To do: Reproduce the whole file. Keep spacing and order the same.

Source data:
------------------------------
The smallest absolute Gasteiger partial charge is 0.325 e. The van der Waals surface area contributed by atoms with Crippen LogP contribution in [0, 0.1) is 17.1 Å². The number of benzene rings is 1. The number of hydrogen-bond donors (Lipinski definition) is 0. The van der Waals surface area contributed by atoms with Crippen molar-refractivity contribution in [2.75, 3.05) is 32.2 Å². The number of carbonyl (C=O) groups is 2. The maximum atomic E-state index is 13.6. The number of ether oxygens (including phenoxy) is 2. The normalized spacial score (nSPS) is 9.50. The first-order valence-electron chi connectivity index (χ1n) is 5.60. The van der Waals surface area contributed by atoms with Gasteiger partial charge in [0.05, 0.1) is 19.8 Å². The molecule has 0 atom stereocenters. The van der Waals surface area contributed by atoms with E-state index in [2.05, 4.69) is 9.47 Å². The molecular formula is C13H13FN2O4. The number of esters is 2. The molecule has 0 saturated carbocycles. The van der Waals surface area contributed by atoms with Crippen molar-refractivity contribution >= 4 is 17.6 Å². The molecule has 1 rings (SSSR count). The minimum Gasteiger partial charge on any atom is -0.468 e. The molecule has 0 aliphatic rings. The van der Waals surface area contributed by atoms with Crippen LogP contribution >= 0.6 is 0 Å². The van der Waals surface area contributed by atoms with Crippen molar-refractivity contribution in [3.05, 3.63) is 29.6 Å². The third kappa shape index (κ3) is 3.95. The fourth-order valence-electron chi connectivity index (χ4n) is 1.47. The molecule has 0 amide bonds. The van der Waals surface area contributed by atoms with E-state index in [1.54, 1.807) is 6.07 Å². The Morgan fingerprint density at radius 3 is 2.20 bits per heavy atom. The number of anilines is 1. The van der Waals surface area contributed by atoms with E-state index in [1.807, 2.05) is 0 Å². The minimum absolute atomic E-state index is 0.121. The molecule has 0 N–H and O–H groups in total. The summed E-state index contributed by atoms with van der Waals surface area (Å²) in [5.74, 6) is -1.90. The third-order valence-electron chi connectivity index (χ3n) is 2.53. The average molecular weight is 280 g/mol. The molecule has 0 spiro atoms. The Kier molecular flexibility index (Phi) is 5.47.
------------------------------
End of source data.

The smallest absolute Gasteiger partial charge is 0.325 e. The van der Waals surface area contributed by atoms with Crippen LogP contribution in [0, 0.1) is 17.1 Å². The number of benzene rings is 1. The number of hydrogen-bond donors (Lipinski definition) is 0. The van der Waals surface area contributed by atoms with Crippen molar-refractivity contribution in [2.75, 3.05) is 32.2 Å². The number of carbonyl (C=O) groups is 2. The maximum atomic E-state index is 13.6. The number of ether oxygens (including phenoxy) is 2. The normalized spacial score (nSPS) is 9.50. The first-order valence-electron chi connectivity index (χ1n) is 5.60. The van der Waals surface area contributed by atoms with Gasteiger partial charge in [0.05, 0.1) is 19.8 Å². The molecule has 0 atom stereocenters. The van der Waals surface area contributed by atoms with E-state index in [2.05, 4.69) is 9.47 Å². The molecular formula is C13H13FN2O4. The number of esters is 2. The molecule has 0 saturated carbocycles. The van der Waals surface area contributed by atoms with Crippen molar-refractivity contribution >= 4 is 17.6 Å². The molecule has 1 rings (SSSR count). The minimum Gasteiger partial charge on any atom is -0.468 e. The molecule has 0 aliphatic rings. The van der Waals surface area contributed by atoms with Crippen LogP contribution >= 0.6 is 0 Å². The van der Waals surface area contributed by atoms with Crippen molar-refractivity contribution in [3.05, 3.63) is 29.6 Å². The third kappa shape index (κ3) is 3.95. The fourth-order valence-electron chi connectivity index (χ4n) is 1.47. The molecule has 0 amide bonds. The van der Waals surface area contributed by atoms with E-state index in [1.54, 1.807) is 6.07 Å². The Morgan fingerprint density at radius 3 is 2.20 bits per heavy atom. The number of anilines is 1. The van der Waals surface area contributed by atoms with E-state index in [1.807, 2.05) is 0 Å². The minimum absolute atomic E-state index is 0.121. The molecule has 0 N–H and O–H groups in total. The summed E-state index contributed by atoms with van der Waals surface area (Å²) in [5.74, 6) is -1.90. The third-order valence-electron chi connectivity index (χ3n) is 2.53. The average molecular weight is 280 g/mol. The molecule has 0 spiro atoms. The Kier molecular flexibility index (Phi) is 5.47.